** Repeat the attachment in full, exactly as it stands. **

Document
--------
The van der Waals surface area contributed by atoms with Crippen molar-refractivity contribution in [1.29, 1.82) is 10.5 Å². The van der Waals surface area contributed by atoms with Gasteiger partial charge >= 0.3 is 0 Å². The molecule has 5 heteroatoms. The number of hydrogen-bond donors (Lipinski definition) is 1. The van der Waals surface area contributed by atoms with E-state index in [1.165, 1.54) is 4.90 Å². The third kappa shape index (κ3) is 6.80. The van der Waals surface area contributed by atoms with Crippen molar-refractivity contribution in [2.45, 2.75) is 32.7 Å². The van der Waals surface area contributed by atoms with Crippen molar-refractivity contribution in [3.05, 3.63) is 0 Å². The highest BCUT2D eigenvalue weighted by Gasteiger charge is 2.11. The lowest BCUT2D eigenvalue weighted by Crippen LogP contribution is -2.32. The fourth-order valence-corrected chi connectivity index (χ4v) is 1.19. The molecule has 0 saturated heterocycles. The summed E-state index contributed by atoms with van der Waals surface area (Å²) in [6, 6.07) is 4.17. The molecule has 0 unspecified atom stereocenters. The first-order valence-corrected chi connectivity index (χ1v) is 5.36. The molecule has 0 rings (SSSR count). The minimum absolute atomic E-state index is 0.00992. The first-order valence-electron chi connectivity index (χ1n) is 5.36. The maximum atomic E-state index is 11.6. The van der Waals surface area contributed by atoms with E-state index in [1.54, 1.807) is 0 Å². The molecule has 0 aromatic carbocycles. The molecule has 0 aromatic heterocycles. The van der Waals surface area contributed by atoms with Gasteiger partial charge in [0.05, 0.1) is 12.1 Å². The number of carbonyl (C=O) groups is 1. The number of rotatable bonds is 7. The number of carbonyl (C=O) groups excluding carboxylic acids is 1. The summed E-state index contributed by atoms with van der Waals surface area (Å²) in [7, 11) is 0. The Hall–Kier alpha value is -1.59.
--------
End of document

The van der Waals surface area contributed by atoms with Crippen molar-refractivity contribution in [1.29, 1.82) is 10.5 Å². The van der Waals surface area contributed by atoms with Gasteiger partial charge >= 0.3 is 0 Å². The molecule has 5 heteroatoms. The number of hydrogen-bond donors (Lipinski definition) is 1. The van der Waals surface area contributed by atoms with E-state index in [1.165, 1.54) is 4.90 Å². The third kappa shape index (κ3) is 6.80. The van der Waals surface area contributed by atoms with Crippen molar-refractivity contribution in [2.45, 2.75) is 32.7 Å². The van der Waals surface area contributed by atoms with Crippen molar-refractivity contribution in [3.05, 3.63) is 0 Å². The highest BCUT2D eigenvalue weighted by Gasteiger charge is 2.11. The lowest BCUT2D eigenvalue weighted by Crippen LogP contribution is -2.32. The fourth-order valence-corrected chi connectivity index (χ4v) is 1.19. The molecule has 0 saturated heterocycles. The summed E-state index contributed by atoms with van der Waals surface area (Å²) in [6, 6.07) is 4.17. The molecule has 0 unspecified atom stereocenters. The first-order valence-corrected chi connectivity index (χ1v) is 5.36. The molecule has 0 rings (SSSR count). The minimum absolute atomic E-state index is 0.00992. The first-order valence-electron chi connectivity index (χ1n) is 5.36. The maximum atomic E-state index is 11.6. The van der Waals surface area contributed by atoms with E-state index in [1.54, 1.807) is 0 Å². The molecule has 0 aromatic carbocycles. The molecule has 0 aromatic heterocycles. The van der Waals surface area contributed by atoms with Gasteiger partial charge in [0.05, 0.1) is 12.1 Å². The number of carbonyl (C=O) groups is 1. The number of rotatable bonds is 7. The number of carbonyl (C=O) groups excluding carboxylic acids is 1. The summed E-state index contributed by atoms with van der Waals surface area (Å²) in [7, 11) is 0. The Hall–Kier alpha value is -1.59.